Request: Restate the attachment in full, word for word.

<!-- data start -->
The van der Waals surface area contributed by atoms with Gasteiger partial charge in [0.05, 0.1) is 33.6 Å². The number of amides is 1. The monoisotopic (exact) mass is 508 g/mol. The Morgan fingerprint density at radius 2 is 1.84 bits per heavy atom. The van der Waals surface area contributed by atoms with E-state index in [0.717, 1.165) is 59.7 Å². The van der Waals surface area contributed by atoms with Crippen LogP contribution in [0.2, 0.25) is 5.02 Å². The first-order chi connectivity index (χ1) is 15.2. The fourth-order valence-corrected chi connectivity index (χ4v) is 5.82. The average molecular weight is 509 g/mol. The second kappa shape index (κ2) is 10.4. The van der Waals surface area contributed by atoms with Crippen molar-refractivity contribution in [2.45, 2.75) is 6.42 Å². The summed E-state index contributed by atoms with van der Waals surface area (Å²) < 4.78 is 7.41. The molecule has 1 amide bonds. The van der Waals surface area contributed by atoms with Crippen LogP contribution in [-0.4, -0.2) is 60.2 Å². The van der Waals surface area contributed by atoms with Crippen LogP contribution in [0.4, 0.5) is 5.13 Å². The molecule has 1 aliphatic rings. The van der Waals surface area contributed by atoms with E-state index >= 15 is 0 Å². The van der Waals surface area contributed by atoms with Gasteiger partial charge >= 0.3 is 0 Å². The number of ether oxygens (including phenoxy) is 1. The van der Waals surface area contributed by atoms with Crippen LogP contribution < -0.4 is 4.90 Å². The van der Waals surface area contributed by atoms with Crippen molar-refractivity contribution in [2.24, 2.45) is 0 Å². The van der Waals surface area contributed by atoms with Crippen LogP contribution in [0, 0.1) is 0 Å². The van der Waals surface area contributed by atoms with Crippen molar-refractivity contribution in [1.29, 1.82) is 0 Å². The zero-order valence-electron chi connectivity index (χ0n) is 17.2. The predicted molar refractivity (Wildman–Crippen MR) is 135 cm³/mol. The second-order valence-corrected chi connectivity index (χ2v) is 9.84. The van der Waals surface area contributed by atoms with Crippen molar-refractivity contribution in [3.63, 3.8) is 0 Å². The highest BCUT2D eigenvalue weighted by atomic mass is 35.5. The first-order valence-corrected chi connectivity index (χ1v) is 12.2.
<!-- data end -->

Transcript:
The van der Waals surface area contributed by atoms with Gasteiger partial charge in [0.05, 0.1) is 33.6 Å². The number of amides is 1. The monoisotopic (exact) mass is 508 g/mol. The Morgan fingerprint density at radius 2 is 1.84 bits per heavy atom. The van der Waals surface area contributed by atoms with E-state index in [0.717, 1.165) is 59.7 Å². The van der Waals surface area contributed by atoms with Crippen LogP contribution in [0.2, 0.25) is 5.02 Å². The first-order chi connectivity index (χ1) is 15.2. The fourth-order valence-corrected chi connectivity index (χ4v) is 5.82. The average molecular weight is 509 g/mol. The second kappa shape index (κ2) is 10.4. The van der Waals surface area contributed by atoms with Crippen molar-refractivity contribution in [2.45, 2.75) is 6.42 Å². The summed E-state index contributed by atoms with van der Waals surface area (Å²) < 4.78 is 7.41. The molecule has 1 amide bonds. The van der Waals surface area contributed by atoms with Crippen LogP contribution in [-0.4, -0.2) is 60.2 Å². The van der Waals surface area contributed by atoms with Crippen LogP contribution in [0.4, 0.5) is 5.13 Å². The molecule has 1 aliphatic rings. The van der Waals surface area contributed by atoms with E-state index >= 15 is 0 Å². The van der Waals surface area contributed by atoms with Gasteiger partial charge >= 0.3 is 0 Å². The number of ether oxygens (including phenoxy) is 1. The van der Waals surface area contributed by atoms with Crippen LogP contribution < -0.4 is 4.90 Å². The van der Waals surface area contributed by atoms with Crippen molar-refractivity contribution in [2.24, 2.45) is 0 Å². The van der Waals surface area contributed by atoms with Crippen LogP contribution in [0, 0.1) is 0 Å². The van der Waals surface area contributed by atoms with Crippen molar-refractivity contribution in [1.29, 1.82) is 0 Å². The zero-order valence-electron chi connectivity index (χ0n) is 17.2. The predicted molar refractivity (Wildman–Crippen MR) is 135 cm³/mol. The second-order valence-corrected chi connectivity index (χ2v) is 9.84. The van der Waals surface area contributed by atoms with Crippen molar-refractivity contribution in [3.63, 3.8) is 0 Å². The highest BCUT2D eigenvalue weighted by atomic mass is 35.5. The first-order valence-corrected chi connectivity index (χ1v) is 12.2.